S'envertolha, mudant tot çò qu'as de pus bèu:
Abandona ton vèntre i potons dau solèu!
Coma l'èurre s'aganta a la rusca d'un aubre
Laissa dins mi braçada' estrénhe' en plen ton maubre;

Laissa ma boca ardènta e mi dets tremolants
Córre' amorós pertot sus ton cadavre blanc!
O doça Venús d'Arle: ò fada de jovença!
Ta beutat que clareja en tota la Provènça

Fai bèlas nòstri filha' e nòstri dròlles sans;
Sota aquela carn bruna, ò Venús, i a ton sang,
Sempre viu, sempre caud. E nòstri chata' alèrtas
Vaquí perqué se'n van la peitrina dubèrta;

E nòstri gais jovènts vaquí perqué son fòrts
I luchas de l'amor, di braus e de la mòrt;
E vaquí perqué t'ame - e ta beutat m'engana, -
E vaquí perqué, ieu crestian, te cante, ò grand pagana!



Venus of Arles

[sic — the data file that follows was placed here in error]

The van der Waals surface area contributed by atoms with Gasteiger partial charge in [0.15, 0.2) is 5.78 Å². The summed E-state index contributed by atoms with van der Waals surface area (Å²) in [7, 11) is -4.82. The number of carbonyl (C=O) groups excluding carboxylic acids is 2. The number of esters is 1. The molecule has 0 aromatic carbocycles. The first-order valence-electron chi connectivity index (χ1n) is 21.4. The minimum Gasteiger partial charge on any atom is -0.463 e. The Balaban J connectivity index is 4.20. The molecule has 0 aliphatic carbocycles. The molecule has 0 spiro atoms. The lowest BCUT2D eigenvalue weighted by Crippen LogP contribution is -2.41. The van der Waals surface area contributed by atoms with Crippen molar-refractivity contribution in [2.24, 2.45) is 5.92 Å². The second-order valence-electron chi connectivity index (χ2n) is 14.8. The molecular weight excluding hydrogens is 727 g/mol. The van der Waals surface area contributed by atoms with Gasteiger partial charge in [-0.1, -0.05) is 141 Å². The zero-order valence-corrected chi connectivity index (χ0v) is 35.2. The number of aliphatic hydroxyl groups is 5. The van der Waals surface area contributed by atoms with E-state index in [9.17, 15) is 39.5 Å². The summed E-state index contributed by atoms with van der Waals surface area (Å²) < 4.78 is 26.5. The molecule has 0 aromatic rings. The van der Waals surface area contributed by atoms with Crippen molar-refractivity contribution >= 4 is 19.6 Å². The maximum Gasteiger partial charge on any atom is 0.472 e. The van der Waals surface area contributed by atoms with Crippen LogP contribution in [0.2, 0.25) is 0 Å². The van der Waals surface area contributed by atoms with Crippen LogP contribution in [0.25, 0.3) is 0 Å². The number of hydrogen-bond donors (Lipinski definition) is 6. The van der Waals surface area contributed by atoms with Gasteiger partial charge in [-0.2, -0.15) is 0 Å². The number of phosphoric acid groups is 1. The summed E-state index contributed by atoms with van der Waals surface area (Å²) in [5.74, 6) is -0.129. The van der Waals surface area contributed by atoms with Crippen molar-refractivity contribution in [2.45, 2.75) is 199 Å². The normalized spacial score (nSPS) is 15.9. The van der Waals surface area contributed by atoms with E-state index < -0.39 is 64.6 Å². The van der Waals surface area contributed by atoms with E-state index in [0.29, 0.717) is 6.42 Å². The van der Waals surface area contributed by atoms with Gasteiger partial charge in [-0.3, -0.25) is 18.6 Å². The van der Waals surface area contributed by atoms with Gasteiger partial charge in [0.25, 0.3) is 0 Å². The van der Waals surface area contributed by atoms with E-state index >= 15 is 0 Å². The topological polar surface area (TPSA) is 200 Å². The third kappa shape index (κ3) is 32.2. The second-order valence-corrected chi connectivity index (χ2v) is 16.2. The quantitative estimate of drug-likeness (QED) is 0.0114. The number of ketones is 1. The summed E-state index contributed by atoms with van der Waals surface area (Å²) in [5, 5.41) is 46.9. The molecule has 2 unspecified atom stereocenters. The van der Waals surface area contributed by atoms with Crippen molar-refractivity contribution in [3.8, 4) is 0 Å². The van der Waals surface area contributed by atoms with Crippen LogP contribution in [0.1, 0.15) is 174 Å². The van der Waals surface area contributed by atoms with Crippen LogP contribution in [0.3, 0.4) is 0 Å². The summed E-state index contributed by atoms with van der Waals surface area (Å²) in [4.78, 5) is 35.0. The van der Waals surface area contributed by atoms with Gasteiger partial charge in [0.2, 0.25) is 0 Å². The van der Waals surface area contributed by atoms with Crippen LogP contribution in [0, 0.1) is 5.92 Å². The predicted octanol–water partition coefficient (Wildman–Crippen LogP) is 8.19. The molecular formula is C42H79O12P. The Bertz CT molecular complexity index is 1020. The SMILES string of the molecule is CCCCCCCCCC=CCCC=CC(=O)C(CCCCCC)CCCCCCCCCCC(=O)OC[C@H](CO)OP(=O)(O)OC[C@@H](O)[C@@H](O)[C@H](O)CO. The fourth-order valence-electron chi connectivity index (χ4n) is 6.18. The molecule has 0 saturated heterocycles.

You're so gorgeous, oh! Venus of Arles, that you make us crazy! / Your face is proud and sweet, and, tenderly, your neck is inclined. Breathing kisses and laughter, your flower-like fresh mouth, / what will it tell us? The Loves have bound with a ribbon, with many grace, your long hair on your forehead, curly of wavelets.  You so shining, oh!  Venus of Arles, queen of Provence, there's no coat covering your wonderful shoulders. It’s clear you’re a goddess, a daughter of the blue sky; Your so beautiful breast dazzles us, and the eye, full of sparks, is astonished with pleasure in front of the youthful height of apples of your breast, so round, so pure. How beautiful you are! Come here, nations! come here to nibble at her two beautiful twin breasts love and beauty. Oh! Without beauty, what would the world be? Let all that is beautiful be lit and all that is ugly be hidden! Show your naked arms, your naked breast, your naked sides; Appear fully naked, oh divine Venus! Beauty dresses you up better than your white dress; Let drop at your feet the dress which, on your hips, is rolled up, covering the most beautiful part of you. Offer your belly to the kisses of the sun! As ivy clings to the bark of a tree, let me in my embrace fully embrace your marble; Let my burning mouth and my trembling fingers run in love on your immaculate body! Oh sweet Venus of Arles, oh fairy of youth! Your beauty which shines over whole Provence makes our daughters beautiful and our boys healthy; Under your brunette skin, oh Venus, your blood, always alive, always boils. And our alert girls, it’s for this that they walk, showing their gorgeous breasts, and our merry young men it’s for this that they’re strong in the fights of  love, bulls and death; And therefore I love you - and your beauty bewitches me, - And therefore me, Christian, I sing you, oh great pagan!